Saturday, October 19, 2013


Autumn has arrived and with it my annual bout of guilt regarding NaNoWriMo, wherein one promises publicly that they will write at least fifty thousand words in a month. This is supposed to simultaneously   spark one's creativity and eliminate one's internal editor from restricting the flow of words.  Perhaps some who engage in this masturbatory bout of self-abasement manage to create the beginnings of a novel or even finish one.  However, for many, the results are to fall far short of the goal, only to look back and wonder what they were thinking to produce such a stream of drivel that now must be edited again and again before it even achieves mediocracy, much less literary acceptance. I annually fall into this category.

For me NaNoWriMo is an annual call to return to that long novel I have been "writing" for three years. The work now stands at just over 50k edited words with but one third of the story told.  The remaining two thirds of the tale exists as a detailed outline,research material, character sketches and miscellaneous plans for the unfolding of the longer, tripartite epic.  It is daunting to look at the work and feel guilty that I have not fulfilled the promise of that piece but have written an equal amount of other words and even sold some of them.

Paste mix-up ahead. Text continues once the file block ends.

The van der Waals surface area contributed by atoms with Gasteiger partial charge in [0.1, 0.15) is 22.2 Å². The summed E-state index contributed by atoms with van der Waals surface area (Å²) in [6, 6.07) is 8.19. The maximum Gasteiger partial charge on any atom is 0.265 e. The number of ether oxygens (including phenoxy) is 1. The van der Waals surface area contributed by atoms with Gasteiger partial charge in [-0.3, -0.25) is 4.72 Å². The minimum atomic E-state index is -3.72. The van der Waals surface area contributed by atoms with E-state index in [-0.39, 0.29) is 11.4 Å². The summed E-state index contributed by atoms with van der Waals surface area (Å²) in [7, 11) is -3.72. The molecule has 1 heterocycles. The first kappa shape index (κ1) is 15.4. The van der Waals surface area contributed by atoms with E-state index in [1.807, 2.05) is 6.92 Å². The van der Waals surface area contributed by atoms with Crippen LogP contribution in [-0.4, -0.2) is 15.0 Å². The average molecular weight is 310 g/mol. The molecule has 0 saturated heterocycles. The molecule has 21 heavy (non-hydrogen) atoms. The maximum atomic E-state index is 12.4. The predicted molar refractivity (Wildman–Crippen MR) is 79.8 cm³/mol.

What holds me back from completing the novel is that I am, at base, an impatient short story writer (who also suffers from PSS.)   I am constantly aware that fifty thousand words is equal to the amount needed to draft  ten short stories, six novelettes, or six novellas - all of which scream to be written NOW and not when the arduous work of writing the novel's middle sections will stretch my patience to its limits.

I always yearn to be finished.   Every time I start writing on the novel other ideas pop into my head - scenes, snatches of dialogue, plots, and even settings, although that is not my long suit.  Humor also raises its ugly head at inappropriate times, drains the drama, and is usually is too funny to ignore.

So I set my loins, determined to write the novel, maybe dash off a short story or two when I need  a break, and, when the New Year dawns I will still be staring at my unfinished novel.  At that point, if history is any guide, I will vow to finish the damned thing -  that is, unless a few short story ideas pop up to distract me.



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